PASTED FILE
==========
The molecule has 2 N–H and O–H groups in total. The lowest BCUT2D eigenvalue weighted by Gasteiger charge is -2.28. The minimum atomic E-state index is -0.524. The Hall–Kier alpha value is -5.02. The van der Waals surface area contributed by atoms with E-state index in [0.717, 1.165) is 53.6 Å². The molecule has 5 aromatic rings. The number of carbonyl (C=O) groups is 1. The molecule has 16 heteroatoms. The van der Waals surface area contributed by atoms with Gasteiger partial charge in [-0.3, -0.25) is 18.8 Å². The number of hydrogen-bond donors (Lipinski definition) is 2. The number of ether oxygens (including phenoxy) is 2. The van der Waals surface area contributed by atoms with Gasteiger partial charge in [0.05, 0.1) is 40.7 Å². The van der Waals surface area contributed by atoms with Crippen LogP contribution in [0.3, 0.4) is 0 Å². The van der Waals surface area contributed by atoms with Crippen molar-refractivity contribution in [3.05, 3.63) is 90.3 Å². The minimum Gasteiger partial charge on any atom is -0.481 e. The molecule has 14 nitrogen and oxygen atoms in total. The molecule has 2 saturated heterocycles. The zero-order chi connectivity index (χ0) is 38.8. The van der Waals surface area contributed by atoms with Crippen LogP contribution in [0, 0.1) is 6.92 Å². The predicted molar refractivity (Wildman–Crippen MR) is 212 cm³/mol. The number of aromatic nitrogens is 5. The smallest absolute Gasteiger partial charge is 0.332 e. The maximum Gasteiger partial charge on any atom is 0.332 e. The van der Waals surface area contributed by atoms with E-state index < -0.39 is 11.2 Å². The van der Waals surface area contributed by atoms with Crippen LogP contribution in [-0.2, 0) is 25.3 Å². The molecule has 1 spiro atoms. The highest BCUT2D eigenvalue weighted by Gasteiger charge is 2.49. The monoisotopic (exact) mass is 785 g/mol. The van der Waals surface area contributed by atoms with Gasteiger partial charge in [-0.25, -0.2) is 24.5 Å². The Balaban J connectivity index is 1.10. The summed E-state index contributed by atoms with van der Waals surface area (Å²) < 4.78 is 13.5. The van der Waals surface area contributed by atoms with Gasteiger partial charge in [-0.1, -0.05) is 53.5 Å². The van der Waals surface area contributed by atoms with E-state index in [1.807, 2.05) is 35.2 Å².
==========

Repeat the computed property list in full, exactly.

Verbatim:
The molecule has 2 N–H and O–H groups in total. The lowest BCUT2D eigenvalue weighted by Gasteiger charge is -2.28. The minimum atomic E-state index is -0.524. The Hall–Kier alpha value is -5.02. The van der Waals surface area contributed by atoms with E-state index in [0.717, 1.165) is 53.6 Å². The molecule has 5 aromatic rings. The number of carbonyl (C=O) groups is 1. The molecule has 16 heteroatoms. The van der Waals surface area contributed by atoms with Gasteiger partial charge in [-0.3, -0.25) is 18.8 Å². The number of hydrogen-bond donors (Lipinski definition) is 2. The number of ether oxygens (including phenoxy) is 2. The van der Waals surface area contributed by atoms with Gasteiger partial charge in [0.05, 0.1) is 40.7 Å². The van der Waals surface area contributed by atoms with Crippen LogP contribution in [0.3, 0.4) is 0 Å². The van der Waals surface area contributed by atoms with Crippen molar-refractivity contribution in [3.05, 3.63) is 90.3 Å². The minimum Gasteiger partial charge on any atom is -0.481 e. The molecule has 14 nitrogen and oxygen atoms in total. The molecule has 2 saturated heterocycles. The zero-order chi connectivity index (χ0) is 38.8. The van der Waals surface area contributed by atoms with Crippen LogP contribution in [0, 0.1) is 6.92 Å². The predicted molar refractivity (Wildman–Crippen MR) is 212 cm³/mol. The number of aromatic nitrogens is 5. The smallest absolute Gasteiger partial charge is 0.332 e. The maximum Gasteiger partial charge on any atom is 0.332 e. The van der Waals surface area contributed by atoms with E-state index < -0.39 is 11.2 Å². The van der Waals surface area contributed by atoms with Crippen LogP contribution in [-0.2, 0) is 25.3 Å². The molecule has 1 spiro atoms. The highest BCUT2D eigenvalue weighted by Gasteiger charge is 2.49. The monoisotopic (exact) mass is 785 g/mol. The van der Waals surface area contributed by atoms with Gasteiger partial charge in [-0.25, -0.2) is 24.5 Å². The Balaban J connectivity index is 1.10. The summed E-state index contributed by atoms with van der Waals surface area (Å²) < 4.78 is 13.5. The van der Waals surface area contributed by atoms with Gasteiger partial charge in [-0.1, -0.05) is 53.5 Å². The van der Waals surface area contributed by atoms with E-state index in [1.807, 2.05) is 35.2 Å².